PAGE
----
This string was found around a papyrus inscribed with an incantation for protection, invoking the eight deities of the Ogdoad in order to protect the individual named in the final line (26.225a-b). At the bottom center, a drawing once featured two symmetrically arranged crocodiles facing and attacking a figure positioned between them. The papyrus would have been folded into a small package and worn on a string around the neck.
This string was found tied around a rectangular sheet of papyrus, inscribed with four lines of text and, at bottom center, a drawing. The text is written in a well-trained cursive hand, whose sign forms are characteristic for the Ramesside Period. The drawing is partly destroyed due to the hole that cuts down through the middle of the lower half of the sheet. To the right of the hole, a crocodile can be seen, facing left. To the left of the hole, a downward curved stroke is all that remains of the tail of another crocodile, facing right. Originally the drawing featured two symmetrically arranged crocodiles facing and attacking a figure positioned between them. The text is an incantation for protection. It invokes the so-called Ogdoad, a corporation of eight deities associated with the city of Hermopolis, and instructs them to protect the individual named in the final line against all possible harm in the same way as they once saved the sun god Re himself from his four enemies. The drawing is likewise protective in nature. The figure in the middle (now lost) symbolizes a dangerous and chaotic force such as a demon or personified disease. The two ferocious crocodiles contain and neutralize the threat by their vicious attack on the figure. Both text and image define the artifact clearly as a textual amulet. The person named in the incantation wore it on a string around the neck, folded into a small rectangular package, in the belief that the protective power of both incantation and drawing would keep him or her from harm. When the object was found, it was still folded as a package and tied at one end with a short string (26.3.225c). It was folded with the inscription on the inside, invisible from view, so that the protective power would stay inside the object. Its dimensions, page layout, and folding pattern are consistent with other textual amulets of the same period. The scribe did not improvise, but followed a well-established procedure in making the textual amulet. Jacco Dieleman, UCLA, 2016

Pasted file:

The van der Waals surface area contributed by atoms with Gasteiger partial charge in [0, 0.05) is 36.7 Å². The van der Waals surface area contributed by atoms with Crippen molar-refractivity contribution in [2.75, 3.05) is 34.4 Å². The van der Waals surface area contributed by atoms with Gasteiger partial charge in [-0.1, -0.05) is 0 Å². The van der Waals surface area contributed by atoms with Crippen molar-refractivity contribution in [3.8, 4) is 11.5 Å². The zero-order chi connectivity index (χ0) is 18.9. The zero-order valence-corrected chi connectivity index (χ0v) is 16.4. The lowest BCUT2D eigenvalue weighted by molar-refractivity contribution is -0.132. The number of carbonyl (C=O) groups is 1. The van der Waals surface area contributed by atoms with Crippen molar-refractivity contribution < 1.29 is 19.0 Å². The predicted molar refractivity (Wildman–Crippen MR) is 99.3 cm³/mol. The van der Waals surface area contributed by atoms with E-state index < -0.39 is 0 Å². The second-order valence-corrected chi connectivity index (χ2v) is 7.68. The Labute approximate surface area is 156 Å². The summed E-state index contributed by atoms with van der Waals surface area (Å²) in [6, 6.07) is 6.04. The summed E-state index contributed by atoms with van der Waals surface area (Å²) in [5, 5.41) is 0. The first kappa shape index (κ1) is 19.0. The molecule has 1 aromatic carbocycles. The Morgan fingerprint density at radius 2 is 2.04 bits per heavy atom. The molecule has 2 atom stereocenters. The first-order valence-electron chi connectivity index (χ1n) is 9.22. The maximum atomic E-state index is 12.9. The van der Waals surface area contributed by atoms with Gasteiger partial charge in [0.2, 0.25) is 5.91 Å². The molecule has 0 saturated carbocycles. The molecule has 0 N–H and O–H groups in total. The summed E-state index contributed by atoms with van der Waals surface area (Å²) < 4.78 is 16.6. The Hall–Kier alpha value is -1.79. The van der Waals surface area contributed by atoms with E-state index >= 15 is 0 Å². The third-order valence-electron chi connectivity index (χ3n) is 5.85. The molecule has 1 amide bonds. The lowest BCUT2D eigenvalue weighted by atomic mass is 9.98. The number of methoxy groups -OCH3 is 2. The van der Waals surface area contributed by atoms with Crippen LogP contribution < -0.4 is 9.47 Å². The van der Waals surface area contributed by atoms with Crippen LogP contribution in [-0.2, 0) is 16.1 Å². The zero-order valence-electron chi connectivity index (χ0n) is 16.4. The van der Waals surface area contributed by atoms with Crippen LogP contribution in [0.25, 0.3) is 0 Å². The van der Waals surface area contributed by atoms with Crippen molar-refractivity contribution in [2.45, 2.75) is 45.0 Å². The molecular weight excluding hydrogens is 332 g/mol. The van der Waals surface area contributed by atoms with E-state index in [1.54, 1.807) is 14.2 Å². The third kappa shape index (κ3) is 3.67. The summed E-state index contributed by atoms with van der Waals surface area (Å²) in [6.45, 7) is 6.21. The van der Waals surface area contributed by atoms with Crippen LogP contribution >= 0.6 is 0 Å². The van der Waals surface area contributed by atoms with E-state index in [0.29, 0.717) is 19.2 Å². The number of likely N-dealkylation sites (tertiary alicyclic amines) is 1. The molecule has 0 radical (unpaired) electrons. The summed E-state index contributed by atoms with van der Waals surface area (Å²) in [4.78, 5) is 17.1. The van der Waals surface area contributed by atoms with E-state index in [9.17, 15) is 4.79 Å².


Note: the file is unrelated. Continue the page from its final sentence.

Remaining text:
Excavated by the Metropolitan Museum of Art Egyptian Expedition, 1922-23. Allotted to the Museum by the Egyptian Government in the division of finds.